“And to those who felt intimidated, frightened, or unwelcome because of this march, know that you are not alone. Diversity is our strength, and our community of support far outnumbers their community of hate.

“I stand with the counter-protestors that risked their safety to speak out against hate, and mourn the death of Heather Heyer and the two state troopers who tragically lost their lives this weekend. I also grieve for those injured by these deliberate acts of domestic terrorism.

“Hate has no place in America – we cannot become complacent to this rising tide of bigotry. Nor should stoking racial resentment be a tool for attracting political support. We must come together to denounce and defeat hate in all forms.”

Other CAPAC members also issued statements:

Sen. Mazie Hirono (D-Hawaii): “We must stand up to a culture where white supremacists feel empowered to march down streets with weapons and commit horrendous acts of violence. The president should stop using divisive rhetoric and forcefully condemn white supremacist groups that provoke and practice violence.”

Sen. Kamala Harris (D-Calif.): “If we say this is not who we are, it’s on us to show that. I feel a special responsibility, and I hope and expect my colleagues in the U.S. Senate do, too. It’s easy to tweet that hate has no place in America. But no legislator should be allowed to be horrified on a Saturday and then vote to drag America backward on a Monday.

“There is hope to be found. The truth is that the vast majority of Americans are good, fair and just and they want their country to reflect those ideals. And the fact that yesterday’s explicit hate was met with near-universal condemnation affirms my belief in our capacity to overcome evil.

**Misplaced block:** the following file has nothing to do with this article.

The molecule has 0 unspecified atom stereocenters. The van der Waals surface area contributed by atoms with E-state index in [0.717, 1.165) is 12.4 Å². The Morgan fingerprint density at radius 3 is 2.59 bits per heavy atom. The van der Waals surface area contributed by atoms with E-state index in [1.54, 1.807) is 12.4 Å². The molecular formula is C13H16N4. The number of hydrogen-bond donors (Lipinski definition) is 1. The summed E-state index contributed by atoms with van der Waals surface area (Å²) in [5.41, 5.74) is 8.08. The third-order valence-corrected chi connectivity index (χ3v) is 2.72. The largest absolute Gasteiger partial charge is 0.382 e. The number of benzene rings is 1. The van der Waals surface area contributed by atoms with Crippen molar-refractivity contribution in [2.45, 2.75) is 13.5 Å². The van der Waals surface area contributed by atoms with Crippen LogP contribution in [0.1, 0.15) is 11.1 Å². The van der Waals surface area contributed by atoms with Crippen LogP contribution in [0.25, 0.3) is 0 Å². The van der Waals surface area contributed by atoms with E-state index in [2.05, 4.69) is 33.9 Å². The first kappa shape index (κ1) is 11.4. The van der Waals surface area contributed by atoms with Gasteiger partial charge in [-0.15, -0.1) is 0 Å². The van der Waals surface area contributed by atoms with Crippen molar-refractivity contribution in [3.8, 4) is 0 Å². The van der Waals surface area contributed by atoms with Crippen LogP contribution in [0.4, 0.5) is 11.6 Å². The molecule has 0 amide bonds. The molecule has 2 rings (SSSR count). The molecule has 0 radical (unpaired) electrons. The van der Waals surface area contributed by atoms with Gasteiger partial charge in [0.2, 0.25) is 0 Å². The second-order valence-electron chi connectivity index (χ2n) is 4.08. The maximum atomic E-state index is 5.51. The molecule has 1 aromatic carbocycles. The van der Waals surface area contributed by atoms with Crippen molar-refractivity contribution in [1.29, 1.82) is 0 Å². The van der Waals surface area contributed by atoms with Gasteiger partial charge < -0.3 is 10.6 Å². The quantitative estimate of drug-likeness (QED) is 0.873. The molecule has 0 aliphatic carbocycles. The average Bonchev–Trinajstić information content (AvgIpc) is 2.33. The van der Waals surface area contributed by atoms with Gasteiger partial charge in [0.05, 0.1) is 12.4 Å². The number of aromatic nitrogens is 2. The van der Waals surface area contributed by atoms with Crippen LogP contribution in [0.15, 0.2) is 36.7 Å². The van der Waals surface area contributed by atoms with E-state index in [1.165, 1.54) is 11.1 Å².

“We don’t have to let extremists define us. Opportunities to do right are right in front of us. We just have to seize them.”

Sen. Tammy Duckworth (D-Ill.): “The hateful display of bigotry in Charlottesville, Va., is disgusting. Our nation’s strength comes from our values of diversity and inclusion. Fear-mongers and bigots may try to sow fear in others by lighting torches and spewing hate, but they cannot intimidate those whose guiding light is our nation’s founding principles of liberty, equality and justice for all.”

Rep. Doris Matsui (D-Sacramento): “My thoughts and prayers are with Charlottesville. What happened there was a disgusting act of domestic terrorism perpetrated by white supremacists — calling it anything else is an insult to the victims and their families. We must do everything in our power to condemn white supremacy and the hatred on which it thrives.”

Rep. Colleen Hanabusa (D-Hawaii): “After Charlottesville, President Trump had the opportunity and obligation to speak to the nation about our collective condemnation of racism, white supremacy and anti-Semitism. Instead, he spoke in generalities and attributed the wrongs to ‘many sides.’ He squandered the opportunity, letting his staff issue a statement Sunday morning, attributed to no one, claiming he ‘condemns all forms of violence, bigotry and hatred, and of course that includes white supremacists, KKK, neo-nazi, and all extremists groups.’ Letting anonymous White House staff attach new meaning to the president’s statements after the fact is weak and disingenuous.”